An art history major and Spanish minor, Holly was among a small group of volunteers who traveled to Belize this past summer to assist in archeological excavations at the Maya ruins. She pursued this “life-changing” experience after another—an Oglethorpe-sponsored short-term trip to Greece in 20Belize archeological dig 213. As part of her studies on ancient art and architecture, Holly had visited an active archaeological dig in Corinth and was captivated. She wanted to find a way to relive that experience.

Holly researched similar programs and discovered the Maya Research Program, a nonprofit that sponsors archaeological and ethnographic research in Central America. Holly and approximately 35 other volunteers, including fellow OU student and art history major Emily Prichard ’15, trekked to Blue Creek, Belize, where they joined archaeological digs. Each morning, they jumped into the back of pickups and navigated to the excavation sites—usually Xno’ha, an “elite residential complex” discovered in 2013. There, they were “hands on,” organizing remains and piecing together skeletons. Having no experience in anatomy or anthropology, Holly admits she had a bit of a learning curve, but that it was “absolutely incredible and a one-of-a-kind experience.”

Back in the U.S., Holly was determined to continue her journey. Oglethorpe art professors Alan Loehle and Dr. Jeffrey Collins recommended that she apply for an internship at The Carter Center, which holds an extensive art collection. Given the competitiveness of any opportunity at Center, Holly felt honored to be selected for the art internship, and credits her academic and global experiences for setting her apart from other applicants. Holly has gained insight into museum operations and experience with fine art, a compliment to her work with artifacts.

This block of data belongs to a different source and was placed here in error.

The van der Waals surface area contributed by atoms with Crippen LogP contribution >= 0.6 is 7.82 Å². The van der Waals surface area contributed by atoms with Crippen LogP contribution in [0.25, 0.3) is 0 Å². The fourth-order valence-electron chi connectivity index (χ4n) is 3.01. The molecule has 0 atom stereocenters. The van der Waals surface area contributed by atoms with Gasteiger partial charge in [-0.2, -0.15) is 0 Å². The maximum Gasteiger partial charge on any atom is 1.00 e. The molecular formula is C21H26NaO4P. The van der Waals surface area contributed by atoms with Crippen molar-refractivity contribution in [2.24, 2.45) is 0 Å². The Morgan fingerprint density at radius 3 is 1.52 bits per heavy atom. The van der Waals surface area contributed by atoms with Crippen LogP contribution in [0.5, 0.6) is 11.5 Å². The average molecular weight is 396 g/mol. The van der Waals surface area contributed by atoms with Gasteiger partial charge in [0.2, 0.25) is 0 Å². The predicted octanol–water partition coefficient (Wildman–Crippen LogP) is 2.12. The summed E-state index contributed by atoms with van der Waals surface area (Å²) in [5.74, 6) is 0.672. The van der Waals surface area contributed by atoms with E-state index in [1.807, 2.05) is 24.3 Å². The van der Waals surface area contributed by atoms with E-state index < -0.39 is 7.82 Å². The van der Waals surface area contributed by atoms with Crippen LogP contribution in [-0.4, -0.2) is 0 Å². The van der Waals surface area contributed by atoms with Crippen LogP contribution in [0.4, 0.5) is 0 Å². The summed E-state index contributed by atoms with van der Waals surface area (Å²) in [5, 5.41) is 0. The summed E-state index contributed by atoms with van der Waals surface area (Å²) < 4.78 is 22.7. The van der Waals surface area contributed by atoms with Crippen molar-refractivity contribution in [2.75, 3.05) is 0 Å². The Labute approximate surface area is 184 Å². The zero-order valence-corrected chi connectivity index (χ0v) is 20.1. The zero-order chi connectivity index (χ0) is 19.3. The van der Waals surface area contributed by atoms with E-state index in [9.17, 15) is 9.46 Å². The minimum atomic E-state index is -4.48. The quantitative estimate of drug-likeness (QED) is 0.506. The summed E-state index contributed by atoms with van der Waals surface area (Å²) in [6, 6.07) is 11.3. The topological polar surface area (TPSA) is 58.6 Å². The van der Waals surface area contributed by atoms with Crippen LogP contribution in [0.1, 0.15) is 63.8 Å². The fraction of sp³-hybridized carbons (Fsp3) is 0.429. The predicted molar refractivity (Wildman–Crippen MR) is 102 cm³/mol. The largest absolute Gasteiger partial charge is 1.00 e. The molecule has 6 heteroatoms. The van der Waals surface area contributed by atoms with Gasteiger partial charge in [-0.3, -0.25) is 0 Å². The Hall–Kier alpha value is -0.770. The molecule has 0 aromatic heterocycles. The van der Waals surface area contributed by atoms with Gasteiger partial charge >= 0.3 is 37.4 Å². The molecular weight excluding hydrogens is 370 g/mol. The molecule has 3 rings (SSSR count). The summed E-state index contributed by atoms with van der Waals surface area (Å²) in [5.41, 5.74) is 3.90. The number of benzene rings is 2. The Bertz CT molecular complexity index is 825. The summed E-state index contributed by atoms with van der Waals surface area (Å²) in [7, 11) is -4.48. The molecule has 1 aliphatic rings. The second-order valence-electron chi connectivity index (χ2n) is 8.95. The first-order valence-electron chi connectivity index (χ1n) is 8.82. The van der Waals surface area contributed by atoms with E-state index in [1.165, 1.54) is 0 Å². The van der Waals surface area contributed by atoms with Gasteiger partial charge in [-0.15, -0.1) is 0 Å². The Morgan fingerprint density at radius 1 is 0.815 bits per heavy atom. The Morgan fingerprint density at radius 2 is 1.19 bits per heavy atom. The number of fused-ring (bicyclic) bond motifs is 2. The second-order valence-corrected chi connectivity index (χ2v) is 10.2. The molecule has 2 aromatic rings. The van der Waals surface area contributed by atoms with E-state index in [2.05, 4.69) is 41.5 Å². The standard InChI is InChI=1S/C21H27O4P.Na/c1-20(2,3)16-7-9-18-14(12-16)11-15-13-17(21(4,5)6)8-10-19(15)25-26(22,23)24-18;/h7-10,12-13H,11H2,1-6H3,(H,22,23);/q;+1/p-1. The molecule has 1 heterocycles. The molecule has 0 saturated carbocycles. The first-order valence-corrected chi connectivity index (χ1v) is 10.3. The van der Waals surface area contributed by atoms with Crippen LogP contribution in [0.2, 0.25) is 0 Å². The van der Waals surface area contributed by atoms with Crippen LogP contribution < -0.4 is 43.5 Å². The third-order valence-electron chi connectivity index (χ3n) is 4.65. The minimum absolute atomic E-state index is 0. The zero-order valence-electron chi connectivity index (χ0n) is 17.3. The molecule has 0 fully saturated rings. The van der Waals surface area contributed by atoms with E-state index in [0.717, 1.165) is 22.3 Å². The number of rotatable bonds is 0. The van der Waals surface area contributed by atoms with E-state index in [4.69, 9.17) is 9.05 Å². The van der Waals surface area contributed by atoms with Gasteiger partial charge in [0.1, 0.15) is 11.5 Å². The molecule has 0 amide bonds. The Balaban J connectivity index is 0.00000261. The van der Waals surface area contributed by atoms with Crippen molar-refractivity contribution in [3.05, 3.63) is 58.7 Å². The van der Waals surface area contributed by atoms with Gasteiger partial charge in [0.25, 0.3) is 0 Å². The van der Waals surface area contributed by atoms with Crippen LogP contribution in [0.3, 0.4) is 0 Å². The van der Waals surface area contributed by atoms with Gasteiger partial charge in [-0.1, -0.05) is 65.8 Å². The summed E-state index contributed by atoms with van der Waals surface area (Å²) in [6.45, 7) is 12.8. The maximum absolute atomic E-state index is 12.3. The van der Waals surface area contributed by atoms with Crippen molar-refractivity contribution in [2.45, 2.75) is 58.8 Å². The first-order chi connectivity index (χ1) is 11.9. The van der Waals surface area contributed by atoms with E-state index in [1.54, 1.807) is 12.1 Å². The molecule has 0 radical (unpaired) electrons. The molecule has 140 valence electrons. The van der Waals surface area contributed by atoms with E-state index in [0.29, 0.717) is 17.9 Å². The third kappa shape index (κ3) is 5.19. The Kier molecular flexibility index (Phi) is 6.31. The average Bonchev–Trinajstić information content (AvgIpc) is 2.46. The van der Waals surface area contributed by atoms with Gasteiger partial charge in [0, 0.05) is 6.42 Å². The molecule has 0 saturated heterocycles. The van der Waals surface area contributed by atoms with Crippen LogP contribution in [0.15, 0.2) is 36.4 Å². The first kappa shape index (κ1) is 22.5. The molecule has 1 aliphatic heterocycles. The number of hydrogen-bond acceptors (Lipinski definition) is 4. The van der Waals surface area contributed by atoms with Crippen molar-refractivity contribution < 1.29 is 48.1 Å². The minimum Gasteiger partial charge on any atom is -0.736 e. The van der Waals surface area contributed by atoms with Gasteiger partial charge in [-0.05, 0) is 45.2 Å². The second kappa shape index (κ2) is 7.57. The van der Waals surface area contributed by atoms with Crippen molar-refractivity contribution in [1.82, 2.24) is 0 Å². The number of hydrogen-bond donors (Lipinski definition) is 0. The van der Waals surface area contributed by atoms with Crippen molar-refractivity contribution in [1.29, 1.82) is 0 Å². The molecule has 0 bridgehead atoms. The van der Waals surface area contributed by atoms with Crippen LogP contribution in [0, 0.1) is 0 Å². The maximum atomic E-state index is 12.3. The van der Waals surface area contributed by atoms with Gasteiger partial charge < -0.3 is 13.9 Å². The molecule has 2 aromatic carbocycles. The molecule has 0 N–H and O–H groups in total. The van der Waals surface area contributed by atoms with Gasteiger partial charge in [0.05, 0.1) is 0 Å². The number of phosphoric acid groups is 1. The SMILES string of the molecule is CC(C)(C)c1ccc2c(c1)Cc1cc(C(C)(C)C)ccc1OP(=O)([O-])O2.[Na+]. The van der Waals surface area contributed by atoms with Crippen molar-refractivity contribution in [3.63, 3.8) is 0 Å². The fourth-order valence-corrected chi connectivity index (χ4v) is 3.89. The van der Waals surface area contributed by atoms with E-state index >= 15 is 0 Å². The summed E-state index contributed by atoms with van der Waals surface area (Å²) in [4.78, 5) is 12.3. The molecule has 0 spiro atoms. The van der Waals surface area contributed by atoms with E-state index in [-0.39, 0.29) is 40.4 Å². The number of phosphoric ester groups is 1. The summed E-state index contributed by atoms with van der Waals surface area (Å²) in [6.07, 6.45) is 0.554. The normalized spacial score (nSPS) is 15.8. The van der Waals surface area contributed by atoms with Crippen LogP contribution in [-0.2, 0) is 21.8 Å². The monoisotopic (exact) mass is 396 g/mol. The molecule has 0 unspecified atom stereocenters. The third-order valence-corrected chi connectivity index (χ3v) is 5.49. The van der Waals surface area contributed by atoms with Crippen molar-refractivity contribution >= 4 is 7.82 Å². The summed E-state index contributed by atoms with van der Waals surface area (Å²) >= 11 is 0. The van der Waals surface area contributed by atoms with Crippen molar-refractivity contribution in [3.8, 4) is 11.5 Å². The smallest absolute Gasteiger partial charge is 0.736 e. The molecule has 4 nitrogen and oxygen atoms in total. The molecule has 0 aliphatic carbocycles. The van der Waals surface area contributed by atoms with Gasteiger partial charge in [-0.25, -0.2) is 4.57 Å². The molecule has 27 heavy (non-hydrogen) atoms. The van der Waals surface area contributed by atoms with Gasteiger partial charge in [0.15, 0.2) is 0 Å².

“The Carter Center’s art collection is very eclectic, with no specific genre,” Holly said. “Many of the items are donations from countries around the world in thanks for the Carter Center’s worldwide efforts in peace. So, a general knowledge in many different art mediums and cultures was crucial for the internship.”

Holly graduates in 2015, and while she’s yet undecided about her career path, she knows her options are endless, crediting her ventures while at Oglethorpe.

“When I would tell people where I was going and what I was doing, they would always give me a look and ask ‘why?’. My response, of course, being ‘why not?’” she said, laughing. “[My experiences] broadened my sense of the world, and my personal world, specifically. It showed me that there aren’t limitations and I don’t have to settle for any one career. I have options and places to explore and that is what I intend to do.”

Heather Johnston ’17 is a communication & rhetoric studies major, with a minor in business administration. She is currently an intern for Pegasus Creative, the student communications agency in the University Communications department, and writes for the Stormy Petrel student newspaper.